In addition to being able to perform repetitive tasks efficiently, food manufacturers are relying on a combination of robotics and AI that helps them to track consumer demand and related products. They are then able to match this demand with the production figures using data analysis. The food companies will eventually end up with more control over transportation and storage of these food items and this will enable better control on food safety and quality checks.
A few food manufacturers have started using AI to curb wastage by calibrating machines installed along the production lines. Many of these machines are programmed to use an optimum amount of raw materials based on varieties and sizes. Kraft Heinz Co. has plans to invest in robotics to identify waste in production lines and thereby increase efficiencies.
Robotics may even offer a solution to curb food wastage even at the growing and picking stages. Abundant Robotics in California is a company that has been working with apple pickers for the last four years helping to automate the picking process.
Retailers are always interested to know which of the products should be stocked and which others can be delivered at the last minute. AI-powered algorithms have been devised to analyse how buyers behave when there are promotions, how social media influences them and how they feel during inclement weather. Machine learning happens when this data is quickly analysed repetitively in real time. Retailers and suppliers are then kept informed about demand levels, shortages and waste of products.
Data that is continuously collected using AI and robotics help food manufacturers to decide whether specific foods should be removed from the supply chain if contamination is detected. In cases of food being recalled, AI and robotics would help to find out as to which batch was contaminated and where it was routed to. Thus, food that is good need not be wasted on suspicion of contamination.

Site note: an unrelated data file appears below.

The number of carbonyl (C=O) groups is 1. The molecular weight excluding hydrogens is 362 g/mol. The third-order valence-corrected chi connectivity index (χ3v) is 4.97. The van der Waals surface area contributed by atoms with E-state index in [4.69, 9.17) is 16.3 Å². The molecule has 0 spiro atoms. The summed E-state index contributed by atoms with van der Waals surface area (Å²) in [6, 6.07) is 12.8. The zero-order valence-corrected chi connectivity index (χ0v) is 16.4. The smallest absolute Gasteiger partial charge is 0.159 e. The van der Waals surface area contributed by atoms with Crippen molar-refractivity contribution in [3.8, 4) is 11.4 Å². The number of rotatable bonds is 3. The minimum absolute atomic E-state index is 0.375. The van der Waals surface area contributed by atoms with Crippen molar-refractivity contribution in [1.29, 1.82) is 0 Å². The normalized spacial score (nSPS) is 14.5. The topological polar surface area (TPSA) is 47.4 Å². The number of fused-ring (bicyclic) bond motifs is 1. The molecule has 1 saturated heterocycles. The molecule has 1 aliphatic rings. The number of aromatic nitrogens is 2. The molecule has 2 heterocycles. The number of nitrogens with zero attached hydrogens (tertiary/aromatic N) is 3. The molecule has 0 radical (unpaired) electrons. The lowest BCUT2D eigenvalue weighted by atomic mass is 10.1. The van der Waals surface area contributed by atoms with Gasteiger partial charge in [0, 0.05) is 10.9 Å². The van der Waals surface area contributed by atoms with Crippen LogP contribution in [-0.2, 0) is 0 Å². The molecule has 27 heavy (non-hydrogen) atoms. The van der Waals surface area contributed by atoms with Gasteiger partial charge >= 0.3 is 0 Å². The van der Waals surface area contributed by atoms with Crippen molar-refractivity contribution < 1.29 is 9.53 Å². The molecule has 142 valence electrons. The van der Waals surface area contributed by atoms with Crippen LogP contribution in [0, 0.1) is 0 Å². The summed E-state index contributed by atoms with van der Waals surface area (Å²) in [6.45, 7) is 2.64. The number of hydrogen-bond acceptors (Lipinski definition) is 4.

Such a move would also lessen food-borne illnesses that arise out of food contamination. Artur Dubrawski is a professor at Carnegie Mellon University who works with the USDA and has developed a machine-learning lab to develop AI software that helps the department to track every single step of the food supply chain. The machine learning, in this case, necessitates large amounts of data to be collected so that major food recalls can be pre-empted.
With the increased sophistication that the robots can now boast of and proliferation of AI technologies, experts opine that their use in the food and beverages industry will only grow. It is predicted that applications of robotics in this industry will find a place even in the crop growth stage, it is harvesting, food processing, storage, primary and secondary packaging and ending in grocery deliveries and order fulfilments.
With cobots working alongside humans in the food and beverages industry, cobots will help humans do better jobs, and humans will be able to successfully train robots to handle a variety of objects. Infusion if AI into this combination will help to improve the efficiency of the food industry and improve public safety.